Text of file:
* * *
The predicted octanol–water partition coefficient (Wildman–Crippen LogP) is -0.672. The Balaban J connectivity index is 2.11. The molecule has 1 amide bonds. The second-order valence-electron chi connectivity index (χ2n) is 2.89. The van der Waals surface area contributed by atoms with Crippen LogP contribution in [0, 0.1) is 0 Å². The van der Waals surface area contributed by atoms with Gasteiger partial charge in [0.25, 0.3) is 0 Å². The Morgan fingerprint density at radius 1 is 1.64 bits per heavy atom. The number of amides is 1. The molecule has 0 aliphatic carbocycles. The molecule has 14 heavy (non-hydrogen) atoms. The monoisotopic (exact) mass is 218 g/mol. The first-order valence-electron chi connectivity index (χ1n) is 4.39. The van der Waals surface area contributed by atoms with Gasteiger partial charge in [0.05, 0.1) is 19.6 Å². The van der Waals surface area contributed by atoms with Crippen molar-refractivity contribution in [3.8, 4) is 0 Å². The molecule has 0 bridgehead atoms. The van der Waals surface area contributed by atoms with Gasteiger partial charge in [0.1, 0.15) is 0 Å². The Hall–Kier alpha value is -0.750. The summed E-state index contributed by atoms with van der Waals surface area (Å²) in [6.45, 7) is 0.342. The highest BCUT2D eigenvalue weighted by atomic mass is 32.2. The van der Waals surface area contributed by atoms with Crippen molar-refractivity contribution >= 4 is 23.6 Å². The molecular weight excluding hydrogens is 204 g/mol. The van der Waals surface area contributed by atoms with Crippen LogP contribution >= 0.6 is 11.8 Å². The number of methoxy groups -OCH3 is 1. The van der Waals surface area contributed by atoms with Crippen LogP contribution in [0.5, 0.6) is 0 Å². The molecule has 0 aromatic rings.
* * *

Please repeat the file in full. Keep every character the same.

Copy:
The predicted octanol–water partition coefficient (Wildman–Crippen LogP) is -0.672. The Balaban J connectivity index is 2.11. The molecule has 1 amide bonds. The second-order valence-electron chi connectivity index (χ2n) is 2.89. The van der Waals surface area contributed by atoms with Crippen LogP contribution in [0, 0.1) is 0 Å². The van der Waals surface area contributed by atoms with Gasteiger partial charge in [0.25, 0.3) is 0 Å². The Morgan fingerprint density at radius 1 is 1.64 bits per heavy atom. The number of amides is 1. The molecule has 0 aliphatic carbocycles. The molecule has 14 heavy (non-hydrogen) atoms. The monoisotopic (exact) mass is 218 g/mol. The first-order valence-electron chi connectivity index (χ1n) is 4.39. The van der Waals surface area contributed by atoms with Gasteiger partial charge in [0.05, 0.1) is 19.6 Å². The van der Waals surface area contributed by atoms with Crippen molar-refractivity contribution in [3.8, 4) is 0 Å². The molecule has 0 bridgehead atoms. The van der Waals surface area contributed by atoms with Gasteiger partial charge in [0.1, 0.15) is 0 Å². The Hall–Kier alpha value is -0.750. The summed E-state index contributed by atoms with van der Waals surface area (Å²) in [6.45, 7) is 0.342. The highest BCUT2D eigenvalue weighted by atomic mass is 32.2. The van der Waals surface area contributed by atoms with Crippen molar-refractivity contribution >= 4 is 23.6 Å². The molecular weight excluding hydrogens is 204 g/mol. The van der Waals surface area contributed by atoms with Crippen LogP contribution >= 0.6 is 11.8 Å². The number of methoxy groups -OCH3 is 1. The van der Waals surface area contributed by atoms with Crippen LogP contribution in [0.5, 0.6) is 0 Å². The molecule has 0 aromatic rings.